So. You know that picture you had of your life – the life you thought you were going to have? Maybe you were going to be a lawyer putting criminals behind bars, living in a condo in Chicago; perhaps you were going to go to LA to write scripts; or maybe you were going to rival Google from a family home in Palo Alto?
Well, I was going to live in a small one bedroom apartment, overlooking a tranquil garden that someone else owned and tended. My apartment would be nice, cozy, somewhat eclectic. I would have tons of books filling shelves on the walls, a handful more open on the desk. My favorite pen would be out to take notes. A suitcase would lie half packed on the floor. I’m not quite sure what my profession was going to be (now that I think about it, probably a problem for manifesting this vision) but it involved travel, clearly, lots of time alone, and research. Perhaps more importantly for you to understand, I never thought I’d marry. I didn’t want to. Nor did I ever think I’d have kids. I loved them, but wanted them to be my friends’ kids, not my own. I never once daydreamed of being a stay at home mom. (I imagined it, sure. With horror.) And then I met my husband. That’s when all the trouble started.
On our third date, he mentioned something about when he has kids, and I stopped him, explained that I didn’t want children and suggested we talk about it. He laughed. “So, because you think you don’t want kids and because I think I do, you think we shouldn’t date?” he asked, laughing more. (He laughs a lot.) We weren’t spring chickens either: he in his late thirties, me in my early thirties. Well, I told him, I thought. He knows how I feel.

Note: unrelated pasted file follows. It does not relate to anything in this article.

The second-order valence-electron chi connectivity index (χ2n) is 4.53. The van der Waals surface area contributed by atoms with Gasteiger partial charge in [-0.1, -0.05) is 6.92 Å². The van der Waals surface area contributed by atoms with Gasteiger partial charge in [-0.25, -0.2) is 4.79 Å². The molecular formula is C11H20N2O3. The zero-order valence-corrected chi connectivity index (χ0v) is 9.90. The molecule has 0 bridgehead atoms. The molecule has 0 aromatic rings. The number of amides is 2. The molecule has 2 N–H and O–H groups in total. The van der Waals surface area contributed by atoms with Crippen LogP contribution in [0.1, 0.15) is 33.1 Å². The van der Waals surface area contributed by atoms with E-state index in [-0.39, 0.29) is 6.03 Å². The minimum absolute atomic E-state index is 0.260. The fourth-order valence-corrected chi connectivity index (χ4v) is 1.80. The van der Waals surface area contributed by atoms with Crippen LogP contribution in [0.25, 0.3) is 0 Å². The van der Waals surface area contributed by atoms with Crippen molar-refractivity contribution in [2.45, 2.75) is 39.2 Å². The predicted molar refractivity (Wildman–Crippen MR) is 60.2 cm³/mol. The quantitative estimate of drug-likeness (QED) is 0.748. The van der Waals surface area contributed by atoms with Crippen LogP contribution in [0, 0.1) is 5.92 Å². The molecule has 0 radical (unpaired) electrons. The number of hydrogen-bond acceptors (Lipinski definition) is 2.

We dated. We fell in love. And then, well…I couldn’t imagine NOT having kids with him. It would be so much fun! I idealized. (As you do.) Our daughter is nicknamed Peaches. My daughter is why I want to tell stories. She is why I rediscovered color. She has made me care even more about the environment. Though my professional work has been focused in health care (see About), I never encountered the things that affect her, or rather, that affect us. (See Brain Tumor? and A World without Color? for our path to her diagnosis. The former post also explains the origination of her nickname.) Her little being is often so stressed (more details here: Recreating My Life), and I want to understand why. Don’t we all want to be well? Well-being. Being well. Don’t we all deserve that?
Regarding my earlier imagined life, it seems to me that sometimes you think you know where you’re going and it turns out that in fact you had no idea at all. The unexpected happens, and your whole life comes into focus. Hence, The Color of Peaches.